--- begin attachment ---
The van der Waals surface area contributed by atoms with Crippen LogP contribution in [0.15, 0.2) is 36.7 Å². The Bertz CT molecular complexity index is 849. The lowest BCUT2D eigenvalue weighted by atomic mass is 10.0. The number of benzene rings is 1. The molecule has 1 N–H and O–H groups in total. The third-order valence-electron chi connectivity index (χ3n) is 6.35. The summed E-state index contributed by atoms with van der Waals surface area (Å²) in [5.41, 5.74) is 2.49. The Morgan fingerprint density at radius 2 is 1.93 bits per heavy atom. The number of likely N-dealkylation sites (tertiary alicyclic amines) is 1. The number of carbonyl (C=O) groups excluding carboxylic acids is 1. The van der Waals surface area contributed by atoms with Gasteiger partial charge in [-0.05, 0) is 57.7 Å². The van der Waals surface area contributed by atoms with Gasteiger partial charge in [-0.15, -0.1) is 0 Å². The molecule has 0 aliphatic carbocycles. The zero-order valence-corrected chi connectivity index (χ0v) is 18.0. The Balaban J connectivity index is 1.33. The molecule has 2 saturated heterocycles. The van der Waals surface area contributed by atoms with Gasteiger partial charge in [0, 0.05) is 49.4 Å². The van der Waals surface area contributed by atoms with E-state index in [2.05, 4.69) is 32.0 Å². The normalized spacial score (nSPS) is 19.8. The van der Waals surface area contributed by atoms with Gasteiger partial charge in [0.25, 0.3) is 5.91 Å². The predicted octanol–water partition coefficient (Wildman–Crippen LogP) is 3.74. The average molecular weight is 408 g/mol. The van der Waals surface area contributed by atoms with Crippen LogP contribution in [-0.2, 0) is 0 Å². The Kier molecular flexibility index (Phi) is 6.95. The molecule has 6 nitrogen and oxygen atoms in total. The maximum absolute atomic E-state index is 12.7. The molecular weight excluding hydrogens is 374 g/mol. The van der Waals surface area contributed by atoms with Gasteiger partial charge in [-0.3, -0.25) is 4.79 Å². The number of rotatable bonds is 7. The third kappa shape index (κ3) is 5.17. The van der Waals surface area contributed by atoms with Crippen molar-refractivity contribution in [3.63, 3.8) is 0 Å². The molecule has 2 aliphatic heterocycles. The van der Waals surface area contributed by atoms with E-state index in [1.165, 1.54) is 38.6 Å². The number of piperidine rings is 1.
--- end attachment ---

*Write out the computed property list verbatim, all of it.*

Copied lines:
The van der Waals surface area contributed by atoms with Crippen LogP contribution in [0.15, 0.2) is 36.7 Å². The Bertz CT molecular complexity index is 849. The lowest BCUT2D eigenvalue weighted by atomic mass is 10.0. The number of benzene rings is 1. The molecule has 1 N–H and O–H groups in total. The third-order valence-electron chi connectivity index (χ3n) is 6.35. The summed E-state index contributed by atoms with van der Waals surface area (Å²) in [5.41, 5.74) is 2.49. The Morgan fingerprint density at radius 2 is 1.93 bits per heavy atom. The number of likely N-dealkylation sites (tertiary alicyclic amines) is 1. The number of carbonyl (C=O) groups excluding carboxylic acids is 1. The van der Waals surface area contributed by atoms with Gasteiger partial charge in [-0.05, 0) is 57.7 Å². The van der Waals surface area contributed by atoms with Gasteiger partial charge in [-0.15, -0.1) is 0 Å². The molecule has 0 aliphatic carbocycles. The zero-order valence-corrected chi connectivity index (χ0v) is 18.0. The Balaban J connectivity index is 1.33. The molecule has 2 saturated heterocycles. The van der Waals surface area contributed by atoms with Gasteiger partial charge in [0, 0.05) is 49.4 Å². The van der Waals surface area contributed by atoms with E-state index in [2.05, 4.69) is 32.0 Å². The normalized spacial score (nSPS) is 19.8. The van der Waals surface area contributed by atoms with Gasteiger partial charge in [0.25, 0.3) is 5.91 Å². The predicted octanol–water partition coefficient (Wildman–Crippen LogP) is 3.74. The average molecular weight is 408 g/mol. The van der Waals surface area contributed by atoms with Crippen LogP contribution in [-0.2, 0) is 0 Å². The Kier molecular flexibility index (Phi) is 6.95. The molecule has 6 nitrogen and oxygen atoms in total. The maximum absolute atomic E-state index is 12.7. The molecular weight excluding hydrogens is 374 g/mol. The van der Waals surface area contributed by atoms with Gasteiger partial charge in [-0.3, -0.25) is 4.79 Å². The number of rotatable bonds is 7. The third kappa shape index (κ3) is 5.17. The van der Waals surface area contributed by atoms with Crippen molar-refractivity contribution in [3.63, 3.8) is 0 Å². The molecule has 2 aliphatic heterocycles. The van der Waals surface area contributed by atoms with E-state index in [1.165, 1.54) is 38.6 Å². The number of piperidine rings is 1.